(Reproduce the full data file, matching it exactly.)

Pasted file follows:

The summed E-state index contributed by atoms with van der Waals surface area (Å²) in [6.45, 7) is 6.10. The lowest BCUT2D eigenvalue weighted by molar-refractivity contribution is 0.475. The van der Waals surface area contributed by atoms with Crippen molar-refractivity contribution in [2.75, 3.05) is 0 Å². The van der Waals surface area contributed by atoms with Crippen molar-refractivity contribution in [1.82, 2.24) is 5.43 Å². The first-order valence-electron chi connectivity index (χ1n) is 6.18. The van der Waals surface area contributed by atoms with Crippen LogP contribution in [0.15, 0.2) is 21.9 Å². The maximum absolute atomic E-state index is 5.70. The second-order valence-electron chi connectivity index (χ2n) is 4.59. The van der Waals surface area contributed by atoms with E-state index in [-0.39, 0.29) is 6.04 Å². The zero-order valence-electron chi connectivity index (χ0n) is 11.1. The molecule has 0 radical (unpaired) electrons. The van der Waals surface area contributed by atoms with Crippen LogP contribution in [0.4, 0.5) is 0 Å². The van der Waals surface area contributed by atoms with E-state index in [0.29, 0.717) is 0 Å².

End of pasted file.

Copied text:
The summed E-state index contributed by atoms with van der Waals surface area (Å²) in [6.45, 7) is 6.10. The lowest BCUT2D eigenvalue weighted by molar-refractivity contribution is 0.475. The van der Waals surface area contributed by atoms with Crippen molar-refractivity contribution in [2.75, 3.05) is 0 Å². The van der Waals surface area contributed by atoms with Crippen molar-refractivity contribution in [1.82, 2.24) is 5.43 Å². The first-order valence-electron chi connectivity index (χ1n) is 6.18. The van der Waals surface area contributed by atoms with Crippen LogP contribution in [0.15, 0.2) is 21.9 Å². The maximum absolute atomic E-state index is 5.70. The second-order valence-electron chi connectivity index (χ2n) is 4.59. The van der Waals surface area contributed by atoms with E-state index in [-0.39, 0.29) is 6.04 Å². The zero-order valence-electron chi connectivity index (χ0n) is 11.1. The molecule has 0 radical (unpaired) electrons. The van der Waals surface area contributed by atoms with Crippen LogP contribution in [0.4, 0.5) is 0 Å². The van der Waals surface area contributed by atoms with E-state index in [0.29, 0.717) is 0 Å².